• Significant delay of payment to policyholders to repair structures is already occurring and does not need to be encouraged. Most mortgages require dual signatures on any insurance check – one from the homeowner and the other from the mortgage company. The mortgage company then has the right to inspect and approve of the progress and repairs to a dwelling before releasing payment of the insurance benefits. Checks and balances are in place for repair. There is no real need to further burden policyholders and delay repair during an already emotionally and financially traumatic time. Policyholders do not need the additional hassle of the insurer arguing how the repair or replacement should be made simply because the insurance adjuster does not like how the construction contract calls for repair or replacement.

• Homeowners who pay a premium for RCV coverage and who sustain a loss, should be able to use the funds as they see fit – it is their money. Whether it is used for nicer tile or wood floors in the home, or to put nicer fixtures in the home, or to remodel the structure in a manner acceptable to the mortgage company and the homeowner but not as it was, it is the homeowner’s money-subject to mortgage requirements-and the homeowner should be able to spend as they think is best for them.

• Litigation, claims disputes, and claims delays have been reduced because insurance company adjusters are not subject to first estimating RCV, holding back an arbitrary depreciation figure which the policyholder may dispute, and then determining when the held back RCV payments are due as the insurance company adjuster inspects the construction contract and the hundreds, if not thousands, of receipts. Simple and prompt claims payment standards, as the current law requires, should be encouraged.

• Any insurer may repair or replace a damaged structure at its own cost without payment of monetary benefits pursuant to the Florida Valued Policy Law and standard insurance policies. These provisions take whatever possible profit incentive that may exist for the policyholder out of the transaction and were written for the insurer’s benefit. Thus, in addition to what has been pointed out previously, there is a fallacy that insurers are looking for a change in the laws to require repair to benefit society or that they cannot require replacement of damaged structures. Insurers currently have the legal right to do so, but they do enforce this legal right because they want the risk and uncertainty of the rebuilding costs and complications of dealing with a construction that goes awry to remain with the policyholders.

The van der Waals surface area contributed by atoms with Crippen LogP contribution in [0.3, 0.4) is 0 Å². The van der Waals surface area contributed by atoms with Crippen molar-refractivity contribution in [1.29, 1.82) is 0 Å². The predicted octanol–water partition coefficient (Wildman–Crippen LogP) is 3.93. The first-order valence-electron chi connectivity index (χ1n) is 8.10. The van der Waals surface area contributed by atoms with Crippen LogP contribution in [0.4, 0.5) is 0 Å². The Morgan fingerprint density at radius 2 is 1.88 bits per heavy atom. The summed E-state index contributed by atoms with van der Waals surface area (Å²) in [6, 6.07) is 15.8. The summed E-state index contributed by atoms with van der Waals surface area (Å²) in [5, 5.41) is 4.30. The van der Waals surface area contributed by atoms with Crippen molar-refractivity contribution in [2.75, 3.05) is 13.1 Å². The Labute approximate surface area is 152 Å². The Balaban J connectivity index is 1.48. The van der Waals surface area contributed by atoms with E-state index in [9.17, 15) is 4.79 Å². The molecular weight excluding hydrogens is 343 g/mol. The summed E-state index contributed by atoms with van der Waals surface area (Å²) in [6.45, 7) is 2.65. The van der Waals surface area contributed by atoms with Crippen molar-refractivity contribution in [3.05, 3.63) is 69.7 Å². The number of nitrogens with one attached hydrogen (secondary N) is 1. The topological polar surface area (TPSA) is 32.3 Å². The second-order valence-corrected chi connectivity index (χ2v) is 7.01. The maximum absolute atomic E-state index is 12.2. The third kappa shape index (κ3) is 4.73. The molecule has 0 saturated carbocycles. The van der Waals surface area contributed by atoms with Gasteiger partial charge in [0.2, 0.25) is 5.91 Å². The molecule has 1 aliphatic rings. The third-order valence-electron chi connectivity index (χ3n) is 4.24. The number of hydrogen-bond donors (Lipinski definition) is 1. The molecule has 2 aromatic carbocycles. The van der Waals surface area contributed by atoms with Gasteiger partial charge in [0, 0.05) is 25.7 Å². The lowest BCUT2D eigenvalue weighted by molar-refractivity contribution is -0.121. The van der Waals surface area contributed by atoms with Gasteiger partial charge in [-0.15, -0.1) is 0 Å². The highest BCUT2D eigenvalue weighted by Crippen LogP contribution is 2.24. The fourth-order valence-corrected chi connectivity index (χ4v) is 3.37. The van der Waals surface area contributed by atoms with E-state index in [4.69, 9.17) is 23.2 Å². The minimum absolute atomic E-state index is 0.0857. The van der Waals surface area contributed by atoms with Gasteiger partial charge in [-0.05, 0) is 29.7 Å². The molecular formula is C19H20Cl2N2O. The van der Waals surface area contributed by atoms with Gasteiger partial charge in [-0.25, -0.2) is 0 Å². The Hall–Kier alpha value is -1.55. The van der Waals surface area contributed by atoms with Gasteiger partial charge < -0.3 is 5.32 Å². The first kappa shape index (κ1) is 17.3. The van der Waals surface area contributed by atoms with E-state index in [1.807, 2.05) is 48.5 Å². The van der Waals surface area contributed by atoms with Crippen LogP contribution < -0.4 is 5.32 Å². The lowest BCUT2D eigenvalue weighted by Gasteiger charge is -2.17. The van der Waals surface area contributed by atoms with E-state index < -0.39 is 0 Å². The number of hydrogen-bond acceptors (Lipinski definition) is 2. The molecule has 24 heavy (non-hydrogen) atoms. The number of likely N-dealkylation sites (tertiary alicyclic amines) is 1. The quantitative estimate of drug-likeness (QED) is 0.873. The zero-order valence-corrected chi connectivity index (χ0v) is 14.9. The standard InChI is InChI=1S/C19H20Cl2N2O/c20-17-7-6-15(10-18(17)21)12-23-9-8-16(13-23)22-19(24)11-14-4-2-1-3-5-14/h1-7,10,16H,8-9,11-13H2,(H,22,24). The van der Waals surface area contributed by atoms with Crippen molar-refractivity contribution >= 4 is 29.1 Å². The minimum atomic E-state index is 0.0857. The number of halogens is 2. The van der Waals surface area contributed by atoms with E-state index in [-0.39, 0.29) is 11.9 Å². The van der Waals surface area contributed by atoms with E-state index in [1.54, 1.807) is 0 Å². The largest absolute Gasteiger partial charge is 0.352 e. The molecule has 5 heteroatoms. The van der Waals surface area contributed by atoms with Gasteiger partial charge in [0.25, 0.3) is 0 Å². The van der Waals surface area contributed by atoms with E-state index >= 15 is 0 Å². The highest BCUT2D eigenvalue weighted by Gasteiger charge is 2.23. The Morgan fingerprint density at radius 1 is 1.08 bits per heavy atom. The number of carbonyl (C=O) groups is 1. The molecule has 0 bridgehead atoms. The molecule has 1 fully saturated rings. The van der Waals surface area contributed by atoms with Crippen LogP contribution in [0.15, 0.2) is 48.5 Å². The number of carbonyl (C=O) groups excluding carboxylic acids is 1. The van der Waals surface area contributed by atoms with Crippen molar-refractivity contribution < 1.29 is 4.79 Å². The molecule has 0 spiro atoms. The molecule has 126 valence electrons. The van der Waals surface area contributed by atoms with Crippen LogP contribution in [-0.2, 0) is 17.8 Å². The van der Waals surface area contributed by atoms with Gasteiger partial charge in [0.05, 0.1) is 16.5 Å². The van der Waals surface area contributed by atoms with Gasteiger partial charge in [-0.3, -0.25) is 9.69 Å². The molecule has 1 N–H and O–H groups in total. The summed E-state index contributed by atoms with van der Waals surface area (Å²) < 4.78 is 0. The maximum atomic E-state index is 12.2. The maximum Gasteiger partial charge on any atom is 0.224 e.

• Many policyholders cannot fully replace or repair because they cannot afford the additional and increased cost to upgrade to the new building ordinances which are not paid for under RCV. Thus, many insurers will obtain windfall profits, often at the expense of the less affluent or fixed income policyholder that cannot afford Code Upgrade Coverage. Code Upgrade Coverage is an additional cost above RCV. Many policyholders do not have this coverage or enough of it.

• Many policyholders cannot fully replace or repair because they cannot afford the additional costs of perils limited or excluded under the policy. Thus, insurers obtain windfall profits because of other policy language they can use to prevent the complete repair or replacement from occurring. Many insurance companies limit the amounts paid for damaged items such as debris removal, the increased costs to remove mold following a water loss, asbestos removal and other perils, while excluding portions of damage in their entirety, such a wind driven rain and other certain water losses. Policyholders may not have enough money to pay for the entire cost of repairing a structure as a result of the limitations and exclusions under the policy and never receive RCV benefits that they paid for. Indeed, they cannot even use the RCV benefits to help make up for the limited or excluded items of a claim.

And, for those that read last night’s post, Representative Janet Long Gets a Hug From Chip Merlin, I will follow up on that story at a later date.